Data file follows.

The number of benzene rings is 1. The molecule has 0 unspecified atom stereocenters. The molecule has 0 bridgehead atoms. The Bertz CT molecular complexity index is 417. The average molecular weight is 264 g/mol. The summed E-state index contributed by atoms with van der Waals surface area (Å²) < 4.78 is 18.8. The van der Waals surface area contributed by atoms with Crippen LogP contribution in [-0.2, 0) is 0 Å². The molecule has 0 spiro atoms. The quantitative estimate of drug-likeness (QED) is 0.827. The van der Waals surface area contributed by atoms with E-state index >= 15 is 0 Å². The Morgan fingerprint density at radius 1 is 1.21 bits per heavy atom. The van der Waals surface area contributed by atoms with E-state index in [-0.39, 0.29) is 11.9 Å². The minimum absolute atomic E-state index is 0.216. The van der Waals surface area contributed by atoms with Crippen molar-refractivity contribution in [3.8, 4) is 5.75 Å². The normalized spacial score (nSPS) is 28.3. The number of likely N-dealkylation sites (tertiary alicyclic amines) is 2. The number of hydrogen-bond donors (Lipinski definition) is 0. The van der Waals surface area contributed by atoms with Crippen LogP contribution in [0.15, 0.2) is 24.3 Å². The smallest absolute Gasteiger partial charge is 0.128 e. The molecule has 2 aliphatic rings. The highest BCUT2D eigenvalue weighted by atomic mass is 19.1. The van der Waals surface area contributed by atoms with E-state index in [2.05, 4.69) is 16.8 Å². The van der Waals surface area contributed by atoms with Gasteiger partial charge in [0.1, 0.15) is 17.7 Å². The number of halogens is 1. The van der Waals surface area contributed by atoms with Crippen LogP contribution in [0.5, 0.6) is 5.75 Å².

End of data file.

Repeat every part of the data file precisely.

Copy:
The number of benzene rings is 1. The molecule has 0 unspecified atom stereocenters. The molecule has 0 bridgehead atoms. The Bertz CT molecular complexity index is 417. The average molecular weight is 264 g/mol. The summed E-state index contributed by atoms with van der Waals surface area (Å²) < 4.78 is 18.8. The van der Waals surface area contributed by atoms with Crippen LogP contribution in [-0.2, 0) is 0 Å². The molecule has 0 spiro atoms. The quantitative estimate of drug-likeness (QED) is 0.827. The van der Waals surface area contributed by atoms with E-state index >= 15 is 0 Å². The Morgan fingerprint density at radius 1 is 1.21 bits per heavy atom. The van der Waals surface area contributed by atoms with E-state index in [-0.39, 0.29) is 11.9 Å². The minimum absolute atomic E-state index is 0.216. The van der Waals surface area contributed by atoms with Crippen molar-refractivity contribution in [3.8, 4) is 5.75 Å². The normalized spacial score (nSPS) is 28.3. The number of likely N-dealkylation sites (tertiary alicyclic amines) is 2. The number of hydrogen-bond donors (Lipinski definition) is 0. The van der Waals surface area contributed by atoms with Crippen LogP contribution in [0.15, 0.2) is 24.3 Å². The smallest absolute Gasteiger partial charge is 0.128 e. The molecule has 2 aliphatic rings. The highest BCUT2D eigenvalue weighted by atomic mass is 19.1. The van der Waals surface area contributed by atoms with E-state index in [2.05, 4.69) is 16.8 Å². The van der Waals surface area contributed by atoms with Gasteiger partial charge in [0.1, 0.15) is 17.7 Å². The number of halogens is 1. The van der Waals surface area contributed by atoms with Crippen LogP contribution in [0.5, 0.6) is 5.75 Å².